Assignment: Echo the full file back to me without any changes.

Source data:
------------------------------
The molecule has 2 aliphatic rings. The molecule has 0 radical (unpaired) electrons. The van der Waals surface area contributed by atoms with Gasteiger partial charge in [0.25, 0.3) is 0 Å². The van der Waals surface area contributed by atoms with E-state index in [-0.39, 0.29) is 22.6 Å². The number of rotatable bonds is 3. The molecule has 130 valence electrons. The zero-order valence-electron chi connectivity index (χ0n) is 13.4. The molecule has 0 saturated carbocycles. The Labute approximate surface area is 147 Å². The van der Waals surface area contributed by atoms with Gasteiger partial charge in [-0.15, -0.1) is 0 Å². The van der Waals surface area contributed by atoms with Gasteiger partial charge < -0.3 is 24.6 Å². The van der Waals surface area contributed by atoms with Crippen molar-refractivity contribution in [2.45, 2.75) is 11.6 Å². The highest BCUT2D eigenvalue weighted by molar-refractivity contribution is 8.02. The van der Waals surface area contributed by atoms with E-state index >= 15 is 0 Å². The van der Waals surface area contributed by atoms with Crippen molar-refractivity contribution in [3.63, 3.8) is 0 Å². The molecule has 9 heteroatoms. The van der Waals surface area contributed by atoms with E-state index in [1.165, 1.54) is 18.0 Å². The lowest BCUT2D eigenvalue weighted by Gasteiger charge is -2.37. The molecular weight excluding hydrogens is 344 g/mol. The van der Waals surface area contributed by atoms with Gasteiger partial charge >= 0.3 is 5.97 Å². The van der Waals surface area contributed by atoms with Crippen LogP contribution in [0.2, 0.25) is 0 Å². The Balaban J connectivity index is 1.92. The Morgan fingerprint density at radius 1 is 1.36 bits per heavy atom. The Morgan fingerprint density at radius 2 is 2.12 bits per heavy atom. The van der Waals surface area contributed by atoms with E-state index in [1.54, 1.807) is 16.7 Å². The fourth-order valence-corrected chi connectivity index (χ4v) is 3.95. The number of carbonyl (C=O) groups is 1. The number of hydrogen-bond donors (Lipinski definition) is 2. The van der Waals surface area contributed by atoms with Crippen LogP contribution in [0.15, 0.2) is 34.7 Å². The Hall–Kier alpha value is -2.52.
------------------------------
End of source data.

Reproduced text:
The molecule has 2 aliphatic rings. The molecule has 0 radical (unpaired) electrons. The van der Waals surface area contributed by atoms with Gasteiger partial charge in [0.25, 0.3) is 0 Å². The van der Waals surface area contributed by atoms with E-state index in [-0.39, 0.29) is 22.6 Å². The number of rotatable bonds is 3. The molecule has 130 valence electrons. The zero-order valence-electron chi connectivity index (χ0n) is 13.4. The molecule has 0 saturated carbocycles. The Labute approximate surface area is 147 Å². The van der Waals surface area contributed by atoms with Gasteiger partial charge in [-0.15, -0.1) is 0 Å². The van der Waals surface area contributed by atoms with Gasteiger partial charge < -0.3 is 24.6 Å². The van der Waals surface area contributed by atoms with Crippen molar-refractivity contribution in [2.45, 2.75) is 11.6 Å². The highest BCUT2D eigenvalue weighted by molar-refractivity contribution is 8.02. The van der Waals surface area contributed by atoms with E-state index >= 15 is 0 Å². The van der Waals surface area contributed by atoms with Crippen molar-refractivity contribution in [3.63, 3.8) is 0 Å². The molecule has 9 heteroatoms. The van der Waals surface area contributed by atoms with E-state index in [1.165, 1.54) is 18.0 Å². The lowest BCUT2D eigenvalue weighted by Gasteiger charge is -2.37. The molecular weight excluding hydrogens is 344 g/mol. The van der Waals surface area contributed by atoms with Gasteiger partial charge >= 0.3 is 5.97 Å². The van der Waals surface area contributed by atoms with Crippen LogP contribution in [0.2, 0.25) is 0 Å². The Balaban J connectivity index is 1.92. The Morgan fingerprint density at radius 1 is 1.36 bits per heavy atom. The Morgan fingerprint density at radius 2 is 2.12 bits per heavy atom. The van der Waals surface area contributed by atoms with E-state index in [1.54, 1.807) is 16.7 Å². The fourth-order valence-corrected chi connectivity index (χ4v) is 3.95. The number of carbonyl (C=O) groups is 1. The number of hydrogen-bond donors (Lipinski definition) is 2. The van der Waals surface area contributed by atoms with Crippen LogP contribution in [0.15, 0.2) is 34.7 Å². The Hall–Kier alpha value is -2.52.